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On e-books and capitalism

It occurred to me this morning, in light of something someone said yesterday on twitter, to wonder about the anxiety some readers have about ownership of the e-books they buy. It's an anxiety that seems to cross all the boundaries of readers, from those who just buy happily from the big outlets to those who campaign against DRM and those who happily pirate. They are all concerned that they should actually, definitely, irrevocably own those pieces of data and they are anxious that someone -- especially the big companies -- might take it away from them.
Capitalist thinking pervades everything. This anxiety is all about property (even, in some cases, where it's expressed as an anxiety over freedom.) I find this interesting, even more so when you consider that many of these same readers are suspicious of the control exercised by big business, which is a valid concern in socialist terms.
Now, from the perspective of writers, a book or story is the product of their labour and their concerns are around the ways in which this is alienated from them, either by official middlemen or by unofficial ones. This makes perfect sense to me: workers need to eat, and in capitalist societies, they are dependent of the product for this, either directly or indirectly.
But the reader anxiety -- 'I paid for this, so I must own it forever' -- strikes me as both symptomatic of the pervasiveness of capitalist thinking and as slightly illogical, especially when it's on the part of those campaigning against big business. There's a disconnect in the thinking, there, somehow, because the radical ideas are underpinned by a deep-rooted attachment to, and anxiety over ownership. Indeed, on some level, the desire for freedom from DRM -- which I share, btw -- is closely entangled with the same desire for control over a perceived piece of property as fuels the supporters and inventors of DRM, though on an individual rather than a company level.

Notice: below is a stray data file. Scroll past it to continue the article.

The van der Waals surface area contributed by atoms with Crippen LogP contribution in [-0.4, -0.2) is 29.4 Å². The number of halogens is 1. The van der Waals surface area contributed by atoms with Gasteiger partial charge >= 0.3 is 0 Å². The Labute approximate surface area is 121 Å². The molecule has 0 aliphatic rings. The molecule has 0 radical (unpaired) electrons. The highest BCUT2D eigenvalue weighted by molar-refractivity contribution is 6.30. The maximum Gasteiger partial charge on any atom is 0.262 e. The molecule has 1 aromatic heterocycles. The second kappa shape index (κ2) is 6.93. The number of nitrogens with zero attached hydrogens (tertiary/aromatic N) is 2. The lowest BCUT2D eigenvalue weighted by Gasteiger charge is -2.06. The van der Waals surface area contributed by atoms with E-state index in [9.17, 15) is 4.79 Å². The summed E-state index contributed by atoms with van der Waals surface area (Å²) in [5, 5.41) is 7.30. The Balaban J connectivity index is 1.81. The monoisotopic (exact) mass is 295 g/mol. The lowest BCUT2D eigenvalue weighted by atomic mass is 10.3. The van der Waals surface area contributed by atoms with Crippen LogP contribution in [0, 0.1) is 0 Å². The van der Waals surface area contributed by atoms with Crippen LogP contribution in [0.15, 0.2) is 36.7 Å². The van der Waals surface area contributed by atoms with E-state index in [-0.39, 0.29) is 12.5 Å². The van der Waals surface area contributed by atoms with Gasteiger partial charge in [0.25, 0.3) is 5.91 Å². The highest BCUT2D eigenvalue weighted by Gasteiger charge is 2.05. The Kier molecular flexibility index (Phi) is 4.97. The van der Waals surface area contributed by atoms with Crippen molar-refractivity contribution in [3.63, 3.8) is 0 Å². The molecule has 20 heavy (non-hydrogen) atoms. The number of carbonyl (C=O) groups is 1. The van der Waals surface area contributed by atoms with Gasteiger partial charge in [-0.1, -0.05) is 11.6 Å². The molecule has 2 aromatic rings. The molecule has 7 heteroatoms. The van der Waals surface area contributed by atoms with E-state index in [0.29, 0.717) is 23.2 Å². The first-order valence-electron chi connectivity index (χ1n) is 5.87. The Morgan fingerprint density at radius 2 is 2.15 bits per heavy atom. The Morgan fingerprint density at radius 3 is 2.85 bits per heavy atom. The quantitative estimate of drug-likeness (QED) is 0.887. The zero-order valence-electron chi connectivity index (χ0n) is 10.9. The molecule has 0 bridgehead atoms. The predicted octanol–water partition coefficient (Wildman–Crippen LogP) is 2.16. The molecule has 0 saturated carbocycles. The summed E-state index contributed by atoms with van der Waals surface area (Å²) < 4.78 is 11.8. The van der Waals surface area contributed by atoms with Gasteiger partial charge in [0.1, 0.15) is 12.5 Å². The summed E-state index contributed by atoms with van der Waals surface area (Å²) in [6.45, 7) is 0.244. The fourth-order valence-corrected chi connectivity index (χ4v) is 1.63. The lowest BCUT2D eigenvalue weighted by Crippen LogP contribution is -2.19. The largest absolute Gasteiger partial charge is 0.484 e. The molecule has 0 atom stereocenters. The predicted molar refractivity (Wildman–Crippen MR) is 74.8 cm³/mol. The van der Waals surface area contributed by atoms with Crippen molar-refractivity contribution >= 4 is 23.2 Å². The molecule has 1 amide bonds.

Capitalist thinking infects everything.
For the record, I discover I don't have a deep attachment to owning e-books. Most of those I buy I read once. In my head they're rather like library books. I don't know why this is. I need to think about that more, clearly.


Jul. 8th, 2013 12:59 pm (UTC)
That makes perfect sense. And it's a useful insight into this, too: thank you.
I wonder if one could create a collectivist model -- a sort of virtual library, available to subscribers (ideally with a low subscription within reach of everyone, and with authors deriving something equivalent to public lending right?).
As I said, I don't like DRM: I'm not a fan of Big Capital at all or of large companies that dominate everything for their own profit. I suppose I'm wondering if there's a stage beyond DRM free, which would open ebooks up to an even wider audience without leaving authors without any income at all.
Jul. 8th, 2013 04:07 pm (UTC)
Some libraries now do lend ebooks. In fact I believe that ours does and I keep meaning to investigate, but haven't managed to get around to it yet. Presumably the authors get the public lending right payment in the same way that they do when a physical book is lent.
Jul. 8th, 2013 04:56 pm (UTC)
Ours does too.

Love, C.
Jul. 8th, 2013 06:01 pm (UTC)
I hope so, too!
Jul. 8th, 2013 08:34 pm (UTC)
I really hate DRM; Lois McMaster Bujold oddly enough has some really aggressive DRM on some of the stuff she's put out recently and it's definitely something which I find off-putting to the point that whereas I've paid hardback, day of issue prices for her in the past, I'll not spend 1.99 on her DRM'd ebooks.

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